Spatially separated passive and active interfaces at kinetochores, whether comprised by different molecules or different interactions of the same molecule with microtubules in different locations (17), may represent a design principle with important advantages. The passive frictional interface binds persistently to microtubules independently of the microtubule dynamics state or movement direction, ensuring segregation accuracy. The active interface consumes energy to efficiently move kinetochores poleward, but can evolve without the constraint of requiring persistent attachment. Together, both interfaces allow the kinetochore to harness force from depolymerizing microtubules without losing grip. That said, kinetochores may be able to function using only the passive interface, e.g. in systems without anaphase A (25) or where microtubules polymerize continuously at kinetochores, even during anaphase (26). In these systems segregation forces will be generated elsewhere in the spindle, and presumably transmitted to chromatin via molecular friction.

Supplementary Material

Movie 1

Movie 2



We thank J. Shah for the stable Ptk2 EYFP-Cdc20 line, C. Carroll and A. Straight for the mCherry-CenpC construct, J. DeLuca for Hec1 constructs, X. Wan for sharing SpeckleTracker, and M. Kirschner for equipment loan. We thank I. Cheeseman, P. Choi, S. Churchman, J. DeLuca, M. Ginzberg, Q. Justman, J. Shah, X. Wan and J. Waters (HMS Nikon Imaging Center) for discussions. S.D. was supported by the Charles A. King Trust, Bank of America, N.A., Co-Trustee and NIH K99GM094335, E.D.S. by NIH R37GM024364, and T.J.M. by NIH R01GM039565.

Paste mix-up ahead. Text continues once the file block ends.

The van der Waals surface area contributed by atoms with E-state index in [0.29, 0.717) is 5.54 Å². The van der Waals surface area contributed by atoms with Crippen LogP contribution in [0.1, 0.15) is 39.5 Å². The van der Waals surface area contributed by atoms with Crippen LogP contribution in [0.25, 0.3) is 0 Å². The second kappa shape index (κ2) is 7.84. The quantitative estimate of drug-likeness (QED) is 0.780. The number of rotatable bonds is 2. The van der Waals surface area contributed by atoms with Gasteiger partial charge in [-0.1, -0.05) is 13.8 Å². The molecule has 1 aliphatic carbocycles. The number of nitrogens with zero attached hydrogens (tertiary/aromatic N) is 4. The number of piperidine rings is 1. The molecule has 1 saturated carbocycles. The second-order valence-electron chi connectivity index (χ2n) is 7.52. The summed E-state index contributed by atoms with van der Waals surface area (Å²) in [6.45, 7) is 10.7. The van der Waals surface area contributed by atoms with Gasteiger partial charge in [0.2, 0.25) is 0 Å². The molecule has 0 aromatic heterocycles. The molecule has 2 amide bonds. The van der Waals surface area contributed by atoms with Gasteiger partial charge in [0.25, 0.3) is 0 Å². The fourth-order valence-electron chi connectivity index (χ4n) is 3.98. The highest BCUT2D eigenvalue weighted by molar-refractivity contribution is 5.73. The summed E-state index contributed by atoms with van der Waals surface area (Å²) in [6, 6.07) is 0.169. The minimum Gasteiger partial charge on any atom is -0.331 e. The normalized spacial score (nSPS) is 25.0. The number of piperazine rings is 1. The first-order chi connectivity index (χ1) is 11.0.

Data are presented in the Supplementary Materials.

References and Notes

1. Santaguida S, Musacchio A. The life and miracles of kinetochores. EMBO Journal. 2009;28:2511–2531. [PMC free article] [PubMed]
2. Cheeseman IM, Desai A. Molecular architecture of the kinetochore-microtubule interface. Nature Reviews Molecular and Cell Biology. 2008;9:33–46. [PubMed]
3. Joglekar AP, Bloom K, Salmon ED. In vivo protein architecture of the eukaryotic kinetochore with nanometer scale accuracy. Current Biology. 2009;19:694–699. [PMC free article] [PubMed]
4. Ribeiro SA, et al. A super-resolution map of the vertebrate kinetochore. Proceedings of the National Academy of Sciences. 2010;107:10484–10489. [PubMed]
5. Schittenhelm RB, et al. Spatial organization of a ubiquitous eukaryotic kinetochore protein network in drosophila chromosomes. Chromosoma. 2007;116:385–402. [PMC free article] [PubMed]
6. Wan X, et al. Protein architecture of the human kinetochore microtubule attachment site. Cell. 2009;137:672–684. [PMC free article] [PubMed]
7. Maresca TJ, Salmon ED. Intrakinetochore stretch is associated with changes in kinetochore phosphorylation and spindle assembly checkpoint activity. Journal of Cell Biology. 2009;184:373–381. [PMC free article] [PubMed]
8. Uchida KS, et al. Kinetochore stretching inactivates the spindle assembly checkpoint. Journal of Cell Biology. 2009;184:383–390. [PMC free article] [PubMed]
9. Venkei Z, et al. Spatiotemporal dynamics of Spc105 regulates the assembly of the drosophila kinetochore. Open Biology. 2012;2:110032. [PMC free article] [PubMed]
10. Joglekar AP, Bloom KS, Salmon ED. Mechanisms of force generation by end-on kinetochore-microtubule attachments. Current Opinion in Cell Biology. 2010;22:57–67. [PMC free article] [PubMed]
11. Grishchuk EL, Molodtsov MI, Ataullakhanov FI, McIntosh JR. Force production by disassembling microtubules. Nature. 2005;438:384–388. [PubMed]
12. Koshland DE, Mitchison TJ, Kirschner MW. Polewards chromosome movement driven by microtubule depolymerization in vitro. Nature. 1988;331:499–504. [PubMed]
13. Nicklas RB. Measurements of the force produced by the mitotic spindle in anaphase. Journal of Cell Biology. 1983;97:532–548. [PMC free article] [PubMed]
14. Khodjakov A, Rieder CL. Kinetochores moving away from their associated pole do not exert a significant pushing force on the chromosome. Journal of Cell Biology. 1996;135:315–327. [PMC free article] [PubMed]